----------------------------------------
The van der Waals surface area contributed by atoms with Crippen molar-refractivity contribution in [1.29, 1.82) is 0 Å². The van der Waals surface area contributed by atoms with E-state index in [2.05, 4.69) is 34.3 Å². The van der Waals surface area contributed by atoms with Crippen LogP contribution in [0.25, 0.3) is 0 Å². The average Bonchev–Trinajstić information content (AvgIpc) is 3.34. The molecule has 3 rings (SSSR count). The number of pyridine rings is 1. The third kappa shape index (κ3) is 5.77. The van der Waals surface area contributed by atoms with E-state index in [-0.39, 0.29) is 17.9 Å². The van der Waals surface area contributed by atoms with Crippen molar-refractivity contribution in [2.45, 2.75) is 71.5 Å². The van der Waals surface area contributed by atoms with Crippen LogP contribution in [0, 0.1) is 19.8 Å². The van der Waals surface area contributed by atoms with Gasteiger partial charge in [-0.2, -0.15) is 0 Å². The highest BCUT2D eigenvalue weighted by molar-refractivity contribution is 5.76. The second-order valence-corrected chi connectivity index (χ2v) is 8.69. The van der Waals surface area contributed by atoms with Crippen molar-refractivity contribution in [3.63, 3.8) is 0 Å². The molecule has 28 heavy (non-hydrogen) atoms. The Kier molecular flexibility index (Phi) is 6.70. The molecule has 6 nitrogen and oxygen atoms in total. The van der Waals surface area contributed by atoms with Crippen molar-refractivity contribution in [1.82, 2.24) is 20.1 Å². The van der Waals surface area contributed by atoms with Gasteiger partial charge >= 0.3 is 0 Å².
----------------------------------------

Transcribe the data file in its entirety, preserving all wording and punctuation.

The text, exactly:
The van der Waals surface area contributed by atoms with Crippen molar-refractivity contribution in [1.29, 1.82) is 0 Å². The van der Waals surface area contributed by atoms with E-state index in [2.05, 4.69) is 34.3 Å². The van der Waals surface area contributed by atoms with Crippen LogP contribution in [0.25, 0.3) is 0 Å². The average Bonchev–Trinajstić information content (AvgIpc) is 3.34. The molecule has 3 rings (SSSR count). The number of pyridine rings is 1. The third kappa shape index (κ3) is 5.77. The van der Waals surface area contributed by atoms with E-state index in [-0.39, 0.29) is 17.9 Å². The van der Waals surface area contributed by atoms with Crippen molar-refractivity contribution in [2.45, 2.75) is 71.5 Å². The van der Waals surface area contributed by atoms with Crippen LogP contribution in [0, 0.1) is 19.8 Å². The van der Waals surface area contributed by atoms with Gasteiger partial charge in [-0.2, -0.15) is 0 Å². The highest BCUT2D eigenvalue weighted by molar-refractivity contribution is 5.76. The second-order valence-corrected chi connectivity index (χ2v) is 8.69. The van der Waals surface area contributed by atoms with Crippen molar-refractivity contribution in [3.63, 3.8) is 0 Å². The molecule has 28 heavy (non-hydrogen) atoms. The Kier molecular flexibility index (Phi) is 6.70. The molecule has 6 nitrogen and oxygen atoms in total. The van der Waals surface area contributed by atoms with Crippen molar-refractivity contribution in [1.82, 2.24) is 20.1 Å². The van der Waals surface area contributed by atoms with Gasteiger partial charge >= 0.3 is 0 Å².